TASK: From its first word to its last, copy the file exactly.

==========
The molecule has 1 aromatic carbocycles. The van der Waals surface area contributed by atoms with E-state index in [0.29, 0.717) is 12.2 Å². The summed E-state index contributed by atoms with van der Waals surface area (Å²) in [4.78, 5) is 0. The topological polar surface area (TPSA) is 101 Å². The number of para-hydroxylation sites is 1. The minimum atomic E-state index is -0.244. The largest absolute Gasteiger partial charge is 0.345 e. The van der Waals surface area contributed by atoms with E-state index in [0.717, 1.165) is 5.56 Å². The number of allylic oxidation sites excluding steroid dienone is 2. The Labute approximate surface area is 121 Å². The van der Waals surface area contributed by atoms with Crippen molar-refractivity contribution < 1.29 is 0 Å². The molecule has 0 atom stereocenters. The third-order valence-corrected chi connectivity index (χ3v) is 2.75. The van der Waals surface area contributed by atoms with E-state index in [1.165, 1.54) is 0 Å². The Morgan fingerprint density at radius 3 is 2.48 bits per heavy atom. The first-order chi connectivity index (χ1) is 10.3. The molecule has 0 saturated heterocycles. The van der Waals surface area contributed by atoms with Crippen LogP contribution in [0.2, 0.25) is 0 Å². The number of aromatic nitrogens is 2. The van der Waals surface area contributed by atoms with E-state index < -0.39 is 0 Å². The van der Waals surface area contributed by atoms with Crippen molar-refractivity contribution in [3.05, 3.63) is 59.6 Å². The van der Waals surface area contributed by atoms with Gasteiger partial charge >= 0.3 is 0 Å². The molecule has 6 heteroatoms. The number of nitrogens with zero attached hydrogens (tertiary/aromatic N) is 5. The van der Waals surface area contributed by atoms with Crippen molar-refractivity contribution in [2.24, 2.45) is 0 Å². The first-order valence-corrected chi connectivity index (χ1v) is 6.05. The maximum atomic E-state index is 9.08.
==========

The molecule has 1 aromatic carbocycles. The van der Waals surface area contributed by atoms with E-state index in [0.29, 0.717) is 12.2 Å². The summed E-state index contributed by atoms with van der Waals surface area (Å²) in [4.78, 5) is 0. The topological polar surface area (TPSA) is 101 Å². The number of para-hydroxylation sites is 1. The minimum atomic E-state index is -0.244. The largest absolute Gasteiger partial charge is 0.345 e. The van der Waals surface area contributed by atoms with E-state index in [0.717, 1.165) is 5.56 Å². The number of allylic oxidation sites excluding steroid dienone is 2. The Labute approximate surface area is 121 Å². The van der Waals surface area contributed by atoms with Crippen molar-refractivity contribution < 1.29 is 0 Å². The molecule has 0 atom stereocenters. The third-order valence-corrected chi connectivity index (χ3v) is 2.75. The van der Waals surface area contributed by atoms with E-state index in [1.165, 1.54) is 0 Å². The Morgan fingerprint density at radius 3 is 2.48 bits per heavy atom. The first-order chi connectivity index (χ1) is 10.3. The molecule has 0 saturated heterocycles. The van der Waals surface area contributed by atoms with Crippen LogP contribution in [0.2, 0.25) is 0 Å². The number of aromatic nitrogens is 2. The van der Waals surface area contributed by atoms with E-state index < -0.39 is 0 Å². The van der Waals surface area contributed by atoms with Crippen molar-refractivity contribution in [3.05, 3.63) is 59.6 Å². The van der Waals surface area contributed by atoms with Gasteiger partial charge >= 0.3 is 0 Å². The molecule has 6 heteroatoms. The number of nitrogens with zero attached hydrogens (tertiary/aromatic N) is 5. The van der Waals surface area contributed by atoms with Crippen molar-refractivity contribution in [2.24, 2.45) is 0 Å². The first-order valence-corrected chi connectivity index (χ1v) is 6.05. The maximum atomic E-state index is 9.08.